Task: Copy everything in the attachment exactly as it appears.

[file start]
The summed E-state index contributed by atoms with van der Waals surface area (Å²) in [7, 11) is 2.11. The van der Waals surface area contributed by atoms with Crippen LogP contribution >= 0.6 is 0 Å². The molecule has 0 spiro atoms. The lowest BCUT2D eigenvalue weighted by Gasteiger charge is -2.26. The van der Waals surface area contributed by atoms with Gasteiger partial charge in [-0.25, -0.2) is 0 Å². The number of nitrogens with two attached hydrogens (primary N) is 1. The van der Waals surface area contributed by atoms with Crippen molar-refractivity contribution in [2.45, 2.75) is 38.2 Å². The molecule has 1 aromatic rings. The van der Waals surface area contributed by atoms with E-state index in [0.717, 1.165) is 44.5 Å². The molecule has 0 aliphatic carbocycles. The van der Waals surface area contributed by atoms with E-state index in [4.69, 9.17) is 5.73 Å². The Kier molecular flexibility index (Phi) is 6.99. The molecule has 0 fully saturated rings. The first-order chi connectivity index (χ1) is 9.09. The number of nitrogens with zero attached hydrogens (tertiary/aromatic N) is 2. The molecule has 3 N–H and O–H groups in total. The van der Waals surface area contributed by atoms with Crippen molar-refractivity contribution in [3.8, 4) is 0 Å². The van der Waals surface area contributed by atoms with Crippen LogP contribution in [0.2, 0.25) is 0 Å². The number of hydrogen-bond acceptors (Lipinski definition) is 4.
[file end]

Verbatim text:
The summed E-state index contributed by atoms with van der Waals surface area (Å²) in [7, 11) is 2.11. The van der Waals surface area contributed by atoms with Crippen LogP contribution >= 0.6 is 0 Å². The molecule has 0 spiro atoms. The lowest BCUT2D eigenvalue weighted by Gasteiger charge is -2.26. The van der Waals surface area contributed by atoms with Gasteiger partial charge in [-0.25, -0.2) is 0 Å². The number of nitrogens with two attached hydrogens (primary N) is 1. The van der Waals surface area contributed by atoms with Crippen molar-refractivity contribution in [2.45, 2.75) is 38.2 Å². The molecule has 1 aromatic rings. The van der Waals surface area contributed by atoms with E-state index in [0.717, 1.165) is 44.5 Å². The molecule has 0 aliphatic carbocycles. The van der Waals surface area contributed by atoms with E-state index in [4.69, 9.17) is 5.73 Å². The Kier molecular flexibility index (Phi) is 6.99. The molecule has 0 fully saturated rings. The first-order chi connectivity index (χ1) is 9.09. The number of nitrogens with zero attached hydrogens (tertiary/aromatic N) is 2. The molecule has 3 N–H and O–H groups in total. The van der Waals surface area contributed by atoms with Crippen molar-refractivity contribution in [3.8, 4) is 0 Å². The van der Waals surface area contributed by atoms with Crippen LogP contribution in [0.2, 0.25) is 0 Å². The number of hydrogen-bond acceptors (Lipinski definition) is 4.